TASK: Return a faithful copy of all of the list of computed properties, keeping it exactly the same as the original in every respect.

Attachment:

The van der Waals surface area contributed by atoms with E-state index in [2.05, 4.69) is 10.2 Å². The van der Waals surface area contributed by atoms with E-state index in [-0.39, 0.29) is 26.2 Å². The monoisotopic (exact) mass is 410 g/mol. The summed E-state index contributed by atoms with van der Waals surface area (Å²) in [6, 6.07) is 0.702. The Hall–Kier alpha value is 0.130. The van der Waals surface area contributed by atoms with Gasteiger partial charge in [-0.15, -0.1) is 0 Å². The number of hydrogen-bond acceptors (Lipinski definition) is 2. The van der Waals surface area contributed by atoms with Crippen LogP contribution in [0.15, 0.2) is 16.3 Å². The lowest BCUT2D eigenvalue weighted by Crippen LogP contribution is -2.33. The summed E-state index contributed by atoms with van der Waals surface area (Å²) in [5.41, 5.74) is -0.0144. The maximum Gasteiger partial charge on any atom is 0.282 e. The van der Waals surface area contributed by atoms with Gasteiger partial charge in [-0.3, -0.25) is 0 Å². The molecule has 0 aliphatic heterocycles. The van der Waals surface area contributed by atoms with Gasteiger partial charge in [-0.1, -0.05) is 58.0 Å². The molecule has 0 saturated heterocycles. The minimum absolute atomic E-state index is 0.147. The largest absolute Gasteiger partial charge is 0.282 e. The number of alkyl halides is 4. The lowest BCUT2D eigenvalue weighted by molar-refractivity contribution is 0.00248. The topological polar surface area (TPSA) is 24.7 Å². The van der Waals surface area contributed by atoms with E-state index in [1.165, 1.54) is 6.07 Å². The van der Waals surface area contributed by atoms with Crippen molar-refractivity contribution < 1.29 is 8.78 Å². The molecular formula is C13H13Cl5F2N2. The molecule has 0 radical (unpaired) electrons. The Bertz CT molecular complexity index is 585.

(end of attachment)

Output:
The van der Waals surface area contributed by atoms with E-state index in [2.05, 4.69) is 10.2 Å². The van der Waals surface area contributed by atoms with E-state index in [-0.39, 0.29) is 26.2 Å². The monoisotopic (exact) mass is 410 g/mol. The summed E-state index contributed by atoms with van der Waals surface area (Å²) in [6, 6.07) is 0.702. The Hall–Kier alpha value is 0.130. The van der Waals surface area contributed by atoms with Gasteiger partial charge in [-0.15, -0.1) is 0 Å². The number of hydrogen-bond acceptors (Lipinski definition) is 2. The van der Waals surface area contributed by atoms with Crippen LogP contribution in [0.15, 0.2) is 16.3 Å². The lowest BCUT2D eigenvalue weighted by Crippen LogP contribution is -2.33. The summed E-state index contributed by atoms with van der Waals surface area (Å²) in [5.41, 5.74) is -0.0144. The maximum Gasteiger partial charge on any atom is 0.282 e. The van der Waals surface area contributed by atoms with Gasteiger partial charge in [-0.3, -0.25) is 0 Å². The molecule has 0 aliphatic heterocycles. The van der Waals surface area contributed by atoms with Gasteiger partial charge in [-0.1, -0.05) is 58.0 Å². The molecule has 0 saturated heterocycles. The minimum absolute atomic E-state index is 0.147. The largest absolute Gasteiger partial charge is 0.282 e. The number of alkyl halides is 4. The lowest BCUT2D eigenvalue weighted by molar-refractivity contribution is 0.00248. The topological polar surface area (TPSA) is 24.7 Å². The van der Waals surface area contributed by atoms with E-state index in [1.165, 1.54) is 6.07 Å². The van der Waals surface area contributed by atoms with Crippen molar-refractivity contribution < 1.29 is 8.78 Å². The molecular formula is C13H13Cl5F2N2. The molecule has 0 radical (unpaired) electrons. The Bertz CT molecular complexity index is 585.